No Chinese involved?

 


In 1989 the trade in ivory became illegal, and a ban was imposed. No more trade, no more sales.

 

CITES decided to overturn that ivory ban by allowing two sales of stockpiled ivory. In 1999 (ten years after Kenya burned ivory stocks in a protest against sales of ivory decimating elephants) CITES allowed the first legal sale to Japan, and in 2008 allowed stockpiles from Botswana, South Africa, Namibia and Zimbabwe to be sold to only two nations - Japan and China.

 

Those sales have been criticized as contributing to elephant poaching as there was now confusion as to whether ivory was legal or illegal. China still claims today that all in-country ivory sales from hundreds of ivory carving factories come from the 62 tons of “legal” ivory received in 2008. Others say that 90% of ivory sold in China comes from poaching.

 

Now comes another twist to this CITES story. After those two “one off” sales, CITES is still approving ivory to be exported to a number of countries. Trophy hunters successfully lobbied to have elephant trophies exempted as part of the CITES “personal and household effects” derogation, meaning that trophy hunted ivory had a special exemption from trade. Trophy hunters are not allowed to sell their tusks, but it is increasingly becoming apparent that this is exactly what is happening. After all, with a street value of $4,000/kg in China, who could resist making a quick profit?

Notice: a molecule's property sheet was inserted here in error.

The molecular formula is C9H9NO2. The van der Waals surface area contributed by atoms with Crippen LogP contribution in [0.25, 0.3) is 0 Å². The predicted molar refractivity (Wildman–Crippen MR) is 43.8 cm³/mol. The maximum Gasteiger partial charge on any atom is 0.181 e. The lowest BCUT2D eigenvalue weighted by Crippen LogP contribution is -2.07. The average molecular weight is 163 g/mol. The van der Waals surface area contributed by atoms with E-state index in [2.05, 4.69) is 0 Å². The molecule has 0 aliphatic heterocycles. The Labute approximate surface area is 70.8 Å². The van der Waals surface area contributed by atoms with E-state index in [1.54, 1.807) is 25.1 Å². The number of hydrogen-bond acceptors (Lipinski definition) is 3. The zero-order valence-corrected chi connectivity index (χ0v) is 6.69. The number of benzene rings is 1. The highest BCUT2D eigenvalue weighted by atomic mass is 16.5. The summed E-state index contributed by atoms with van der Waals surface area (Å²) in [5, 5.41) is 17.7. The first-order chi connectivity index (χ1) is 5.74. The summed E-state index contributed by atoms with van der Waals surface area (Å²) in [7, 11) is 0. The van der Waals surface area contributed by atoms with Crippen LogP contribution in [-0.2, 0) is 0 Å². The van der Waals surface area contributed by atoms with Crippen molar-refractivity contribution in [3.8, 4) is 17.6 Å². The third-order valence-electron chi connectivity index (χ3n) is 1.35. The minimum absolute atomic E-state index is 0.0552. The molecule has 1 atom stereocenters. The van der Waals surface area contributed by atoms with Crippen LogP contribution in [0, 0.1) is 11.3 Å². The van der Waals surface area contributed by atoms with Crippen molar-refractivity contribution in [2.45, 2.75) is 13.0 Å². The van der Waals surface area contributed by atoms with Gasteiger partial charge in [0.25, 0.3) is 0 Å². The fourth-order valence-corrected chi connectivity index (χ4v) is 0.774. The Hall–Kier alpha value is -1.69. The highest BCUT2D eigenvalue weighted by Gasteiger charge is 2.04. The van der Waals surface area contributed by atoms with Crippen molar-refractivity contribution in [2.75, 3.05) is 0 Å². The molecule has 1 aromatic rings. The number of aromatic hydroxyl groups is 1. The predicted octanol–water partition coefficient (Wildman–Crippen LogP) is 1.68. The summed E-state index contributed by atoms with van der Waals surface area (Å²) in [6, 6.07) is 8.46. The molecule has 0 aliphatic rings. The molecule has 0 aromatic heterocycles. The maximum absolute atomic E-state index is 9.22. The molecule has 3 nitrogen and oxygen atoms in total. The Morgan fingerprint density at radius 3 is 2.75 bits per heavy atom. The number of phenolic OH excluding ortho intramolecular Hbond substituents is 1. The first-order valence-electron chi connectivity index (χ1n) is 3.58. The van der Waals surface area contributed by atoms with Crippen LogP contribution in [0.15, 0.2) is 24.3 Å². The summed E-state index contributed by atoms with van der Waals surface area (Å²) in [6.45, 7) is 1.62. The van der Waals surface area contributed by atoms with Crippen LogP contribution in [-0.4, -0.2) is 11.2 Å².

Looking at the CITES trade database, it appears that in addition to such trophy hunted ivory, elephant tusks have been exported by the kilogram and individually – with no indication that such tusks fall under any exemptions.